For several days last week and many more over the last month, northwest winds were blasting the island at a steady 40 knots, and gusting upwards of 50 knots. The sea heaped up in great waves of white foam and salt spray coated everything.
Wind is one of the great driving forces in the ocean. Its patterns can dictate currents, drive nutrient rich upwelling, and shape the distribution of marine life at all levels of the ecosystem. But while wind is crucial to biologically rich areas of the ocean, like here in the Gulf of the Farallones, it can also make things difficult when you are living and conducting research on an isolated island. When it really starts to blow – there is no place to hide…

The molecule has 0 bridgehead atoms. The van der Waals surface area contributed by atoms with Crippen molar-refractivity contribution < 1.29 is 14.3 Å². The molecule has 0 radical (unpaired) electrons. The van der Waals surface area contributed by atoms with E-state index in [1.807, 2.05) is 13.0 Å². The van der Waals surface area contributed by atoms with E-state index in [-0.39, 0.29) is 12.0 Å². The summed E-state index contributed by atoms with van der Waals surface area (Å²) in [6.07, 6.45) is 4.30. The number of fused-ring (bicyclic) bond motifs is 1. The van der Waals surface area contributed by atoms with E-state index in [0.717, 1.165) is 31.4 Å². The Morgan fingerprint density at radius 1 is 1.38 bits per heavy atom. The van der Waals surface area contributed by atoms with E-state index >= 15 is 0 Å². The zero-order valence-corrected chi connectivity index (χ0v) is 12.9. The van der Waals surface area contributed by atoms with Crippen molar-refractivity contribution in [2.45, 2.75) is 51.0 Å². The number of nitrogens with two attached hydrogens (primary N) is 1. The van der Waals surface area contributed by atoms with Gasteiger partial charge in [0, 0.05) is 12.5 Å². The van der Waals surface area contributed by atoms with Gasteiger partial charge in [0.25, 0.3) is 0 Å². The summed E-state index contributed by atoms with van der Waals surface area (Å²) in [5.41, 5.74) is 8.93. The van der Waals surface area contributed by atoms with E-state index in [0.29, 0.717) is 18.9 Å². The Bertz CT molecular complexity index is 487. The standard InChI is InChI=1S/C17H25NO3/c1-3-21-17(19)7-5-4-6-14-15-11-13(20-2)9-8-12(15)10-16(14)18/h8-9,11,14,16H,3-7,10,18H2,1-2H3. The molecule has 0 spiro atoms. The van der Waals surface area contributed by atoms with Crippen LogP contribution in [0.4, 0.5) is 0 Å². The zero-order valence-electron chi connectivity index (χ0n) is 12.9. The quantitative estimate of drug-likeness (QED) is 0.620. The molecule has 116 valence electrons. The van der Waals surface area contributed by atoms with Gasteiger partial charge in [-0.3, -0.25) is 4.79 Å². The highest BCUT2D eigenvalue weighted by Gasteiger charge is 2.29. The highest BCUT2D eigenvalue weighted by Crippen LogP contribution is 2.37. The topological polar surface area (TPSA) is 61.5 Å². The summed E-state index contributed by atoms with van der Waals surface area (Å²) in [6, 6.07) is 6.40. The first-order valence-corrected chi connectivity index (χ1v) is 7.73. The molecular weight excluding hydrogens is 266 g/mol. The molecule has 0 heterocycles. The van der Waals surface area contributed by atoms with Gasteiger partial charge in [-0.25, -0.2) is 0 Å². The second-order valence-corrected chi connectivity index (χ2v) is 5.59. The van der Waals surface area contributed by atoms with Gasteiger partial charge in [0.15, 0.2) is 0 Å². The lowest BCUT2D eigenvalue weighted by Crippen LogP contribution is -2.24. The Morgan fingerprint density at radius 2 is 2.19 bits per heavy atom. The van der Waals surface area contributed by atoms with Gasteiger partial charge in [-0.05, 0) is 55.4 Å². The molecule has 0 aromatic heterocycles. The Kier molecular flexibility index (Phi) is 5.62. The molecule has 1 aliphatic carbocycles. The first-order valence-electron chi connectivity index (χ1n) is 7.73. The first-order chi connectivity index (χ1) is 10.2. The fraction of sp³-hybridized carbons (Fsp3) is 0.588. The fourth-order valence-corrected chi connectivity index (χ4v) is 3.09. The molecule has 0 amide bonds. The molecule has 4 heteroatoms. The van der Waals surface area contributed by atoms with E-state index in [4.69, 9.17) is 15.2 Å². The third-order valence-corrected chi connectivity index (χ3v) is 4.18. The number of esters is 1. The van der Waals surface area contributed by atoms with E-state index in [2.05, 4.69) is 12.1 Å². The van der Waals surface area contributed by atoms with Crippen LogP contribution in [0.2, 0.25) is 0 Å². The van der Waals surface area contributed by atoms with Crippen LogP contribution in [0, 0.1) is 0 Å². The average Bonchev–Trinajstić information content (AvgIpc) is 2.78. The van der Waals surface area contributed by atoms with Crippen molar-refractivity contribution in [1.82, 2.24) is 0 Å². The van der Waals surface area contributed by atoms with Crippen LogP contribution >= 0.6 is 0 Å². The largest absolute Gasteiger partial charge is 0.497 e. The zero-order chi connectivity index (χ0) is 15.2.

Biologists struggle against the wind while performing a Cassin's Auklet nest box check.
It’s difficult to know what 40 or 50 knots of wind really means unless you are lucky enough (some might say unlucky enough) to experience it. In those kinds of winds – everyone is just trying to hang on. Western Gulls are tucked low to the ground, facing into the wind, drawing their necks in to reduce the wind’s effects. Those gulls foolish enough to stand with their back to the wind were forcibly flipped into cartwheels by the gusts.
We biologists are hanging on too. It is actually a struggle just to walk around and stay on your feet. One must learn to lean into the wind at an angle to avoid being blown over. During really high wind gusts, the air will actually hold you up if you lean at an extreme angle (or even lift some smaller folks off of their feet!).